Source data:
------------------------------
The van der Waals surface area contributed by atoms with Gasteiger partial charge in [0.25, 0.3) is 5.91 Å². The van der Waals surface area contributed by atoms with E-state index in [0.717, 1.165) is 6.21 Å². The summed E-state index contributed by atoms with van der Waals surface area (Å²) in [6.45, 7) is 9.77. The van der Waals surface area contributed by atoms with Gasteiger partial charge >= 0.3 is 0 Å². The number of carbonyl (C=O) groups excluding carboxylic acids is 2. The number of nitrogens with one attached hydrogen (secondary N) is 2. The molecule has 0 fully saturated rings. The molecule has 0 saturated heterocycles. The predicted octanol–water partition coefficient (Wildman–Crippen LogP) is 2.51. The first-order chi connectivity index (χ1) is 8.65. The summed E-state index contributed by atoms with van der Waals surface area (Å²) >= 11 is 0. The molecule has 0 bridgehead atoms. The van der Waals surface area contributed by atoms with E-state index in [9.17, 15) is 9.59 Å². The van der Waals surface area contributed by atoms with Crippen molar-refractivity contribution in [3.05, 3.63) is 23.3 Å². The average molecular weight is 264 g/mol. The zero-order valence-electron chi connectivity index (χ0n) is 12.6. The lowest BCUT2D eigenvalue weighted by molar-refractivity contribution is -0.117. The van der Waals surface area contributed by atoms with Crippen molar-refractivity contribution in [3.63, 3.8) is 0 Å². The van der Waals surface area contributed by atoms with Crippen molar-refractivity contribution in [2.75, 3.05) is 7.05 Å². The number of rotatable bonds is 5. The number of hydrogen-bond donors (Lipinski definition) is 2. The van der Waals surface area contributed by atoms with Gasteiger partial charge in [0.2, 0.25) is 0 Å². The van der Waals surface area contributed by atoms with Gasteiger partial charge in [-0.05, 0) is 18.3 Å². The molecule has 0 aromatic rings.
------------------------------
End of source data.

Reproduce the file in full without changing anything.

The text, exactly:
The van der Waals surface area contributed by atoms with Gasteiger partial charge in [0.25, 0.3) is 5.91 Å². The van der Waals surface area contributed by atoms with E-state index in [0.717, 1.165) is 6.21 Å². The summed E-state index contributed by atoms with van der Waals surface area (Å²) in [6.45, 7) is 9.77. The van der Waals surface area contributed by atoms with Gasteiger partial charge >= 0.3 is 0 Å². The number of carbonyl (C=O) groups excluding carboxylic acids is 2. The number of nitrogens with one attached hydrogen (secondary N) is 2. The molecule has 0 fully saturated rings. The molecule has 0 saturated heterocycles. The predicted octanol–water partition coefficient (Wildman–Crippen LogP) is 2.51. The first-order chi connectivity index (χ1) is 8.65. The summed E-state index contributed by atoms with van der Waals surface area (Å²) >= 11 is 0. The molecule has 0 bridgehead atoms. The van der Waals surface area contributed by atoms with E-state index in [9.17, 15) is 9.59 Å². The van der Waals surface area contributed by atoms with Crippen molar-refractivity contribution in [3.05, 3.63) is 23.3 Å². The average molecular weight is 264 g/mol. The zero-order valence-electron chi connectivity index (χ0n) is 12.6. The lowest BCUT2D eigenvalue weighted by molar-refractivity contribution is -0.117. The van der Waals surface area contributed by atoms with Crippen molar-refractivity contribution in [3.63, 3.8) is 0 Å². The van der Waals surface area contributed by atoms with Crippen molar-refractivity contribution in [2.75, 3.05) is 7.05 Å². The number of rotatable bonds is 5. The number of hydrogen-bond donors (Lipinski definition) is 2. The van der Waals surface area contributed by atoms with Gasteiger partial charge in [0.2, 0.25) is 0 Å². The van der Waals surface area contributed by atoms with Gasteiger partial charge in [-0.05, 0) is 18.3 Å². The molecule has 0 aromatic rings.